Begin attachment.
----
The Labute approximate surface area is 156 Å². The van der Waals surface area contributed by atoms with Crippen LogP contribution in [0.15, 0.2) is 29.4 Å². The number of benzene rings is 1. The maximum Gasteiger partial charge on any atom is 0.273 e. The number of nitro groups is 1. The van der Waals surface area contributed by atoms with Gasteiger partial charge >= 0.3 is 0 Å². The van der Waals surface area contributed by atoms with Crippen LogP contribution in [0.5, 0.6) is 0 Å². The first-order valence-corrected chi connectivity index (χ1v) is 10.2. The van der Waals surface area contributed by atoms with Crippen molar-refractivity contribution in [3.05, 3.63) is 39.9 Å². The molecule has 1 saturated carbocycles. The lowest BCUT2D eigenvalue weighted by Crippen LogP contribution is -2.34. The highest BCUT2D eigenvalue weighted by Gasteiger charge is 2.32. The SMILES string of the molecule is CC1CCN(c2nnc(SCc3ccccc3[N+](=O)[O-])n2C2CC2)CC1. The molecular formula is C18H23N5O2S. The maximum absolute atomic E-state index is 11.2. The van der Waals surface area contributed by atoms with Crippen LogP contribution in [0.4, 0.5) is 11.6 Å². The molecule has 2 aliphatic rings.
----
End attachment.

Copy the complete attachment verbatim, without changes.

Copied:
The Labute approximate surface area is 156 Å². The van der Waals surface area contributed by atoms with Crippen LogP contribution in [0.15, 0.2) is 29.4 Å². The number of benzene rings is 1. The maximum Gasteiger partial charge on any atom is 0.273 e. The number of nitro groups is 1. The van der Waals surface area contributed by atoms with Gasteiger partial charge >= 0.3 is 0 Å². The van der Waals surface area contributed by atoms with Crippen LogP contribution in [0.5, 0.6) is 0 Å². The first-order valence-corrected chi connectivity index (χ1v) is 10.2. The van der Waals surface area contributed by atoms with Crippen molar-refractivity contribution in [3.05, 3.63) is 39.9 Å². The molecule has 1 saturated carbocycles. The lowest BCUT2D eigenvalue weighted by Crippen LogP contribution is -2.34. The highest BCUT2D eigenvalue weighted by Gasteiger charge is 2.32. The SMILES string of the molecule is CC1CCN(c2nnc(SCc3ccccc3[N+](=O)[O-])n2C2CC2)CC1. The molecular formula is C18H23N5O2S. The maximum absolute atomic E-state index is 11.2. The van der Waals surface area contributed by atoms with Crippen LogP contribution in [0.4, 0.5) is 11.6 Å². The molecule has 2 aliphatic rings.